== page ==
3. Nothing but wires going from the controller to every wheel, except for the necessary additional friction brakes (of course).



    4. An added advantage of this would be the ability to recharge from the electrical grid while at home, saving even more on fuel.

    Each wheel, depending on the feedback to the controller from wheel speed sensors would drive with just the right power depending on the accelerator position. You would get recharging from deceleration just as you do in today's hybrids. You would also use this feedback to stop the wheel from skidding. The braking system would be electrical.

    Each wheel would have a stationary stator and a series of fixed magnets closely adjacent all around the inside of the wheel. In a sense it would operate each wheel in a very similar fashion that the maglev trains use, except the motion would be circular, of course. Something very different about this type of motor is that the stators are fixed to the axles and the magnets are driven around them. This gives a significant increase in mechanical advantage. That's like turning an ordinary electric motor inside out.

    There would be no need for ordinary electric motor brushes. In fact, many electric motors operating today are brushless.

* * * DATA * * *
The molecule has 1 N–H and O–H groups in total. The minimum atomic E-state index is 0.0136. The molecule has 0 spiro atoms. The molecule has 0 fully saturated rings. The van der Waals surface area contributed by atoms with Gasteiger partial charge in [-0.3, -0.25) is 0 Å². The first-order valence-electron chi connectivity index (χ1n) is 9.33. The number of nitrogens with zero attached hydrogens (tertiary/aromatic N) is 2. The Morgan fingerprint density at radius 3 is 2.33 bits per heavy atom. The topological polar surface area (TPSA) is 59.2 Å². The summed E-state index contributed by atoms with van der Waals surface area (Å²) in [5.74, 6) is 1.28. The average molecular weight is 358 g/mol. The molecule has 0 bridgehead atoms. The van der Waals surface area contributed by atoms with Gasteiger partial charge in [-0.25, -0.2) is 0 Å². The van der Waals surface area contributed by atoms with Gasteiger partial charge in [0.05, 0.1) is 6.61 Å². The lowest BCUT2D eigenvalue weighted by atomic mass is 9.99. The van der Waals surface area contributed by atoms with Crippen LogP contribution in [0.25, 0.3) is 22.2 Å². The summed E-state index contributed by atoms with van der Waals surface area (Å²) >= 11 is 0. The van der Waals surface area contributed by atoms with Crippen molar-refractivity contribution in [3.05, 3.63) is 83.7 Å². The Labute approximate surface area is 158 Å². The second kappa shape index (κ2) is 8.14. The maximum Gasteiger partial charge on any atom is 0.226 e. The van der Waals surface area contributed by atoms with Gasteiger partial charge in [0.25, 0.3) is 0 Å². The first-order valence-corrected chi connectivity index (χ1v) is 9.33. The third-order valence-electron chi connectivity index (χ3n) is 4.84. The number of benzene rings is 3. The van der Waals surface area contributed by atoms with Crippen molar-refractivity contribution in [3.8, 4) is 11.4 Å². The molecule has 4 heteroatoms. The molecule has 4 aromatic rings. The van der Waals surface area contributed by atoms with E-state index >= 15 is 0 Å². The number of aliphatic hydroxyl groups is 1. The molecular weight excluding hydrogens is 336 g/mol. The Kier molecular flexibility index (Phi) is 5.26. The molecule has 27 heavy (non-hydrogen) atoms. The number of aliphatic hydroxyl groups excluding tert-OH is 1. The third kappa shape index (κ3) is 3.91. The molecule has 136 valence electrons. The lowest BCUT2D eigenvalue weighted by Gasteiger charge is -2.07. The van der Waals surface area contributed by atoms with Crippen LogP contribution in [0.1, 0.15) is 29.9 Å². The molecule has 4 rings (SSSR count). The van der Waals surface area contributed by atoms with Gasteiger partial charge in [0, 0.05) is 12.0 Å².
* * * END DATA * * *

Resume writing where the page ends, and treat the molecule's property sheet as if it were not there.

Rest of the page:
Such motors already exist in the model airplane field and their efficiently is amazing - approaching 90%. I've got a couple and doubt that I would ever buy any other type.

    It's possible to hang the model on the prop right out in front of you and accelerate straight up, like a rocket, with this type motor.

    In the vehicle the motor/generator would not turn on to recharge the batteries until they needed it. There is already experimental Lithium-Ion driven cars that can get in excess of 200 miles before they have to be recharged by plugging them in. You would top off your batteries overnight by plugging them in. Some cutting edge research by Toshiba -employing nano-technology - indicates that recharging can be done so fast that you could top off while eating lunch.

    Lithium -Ion battery technology is so new that I doubt that very many automotive engineers have even heard of them, much less thought to use them in this manner. Their energy density exceeds that of any other form of rechargeable energy storage.

    The Lithium Ion battery is the most efficient battery available right now. So is the outer rotor electric motor the most efficient motor.

    Build an Automobile right and it will weight less and have simpler, easier to repair/replace modules.

    Lets see what we can eliminate while improving performance and efficiency.

    Transmission - None

    Ignition system - None

    Liquid cooling - None

    Valves and valve train - None

    Use bio-oil/fuels for both fuel and lubrication.



    Feel free to pass this along to anyone you know in the Transportation business.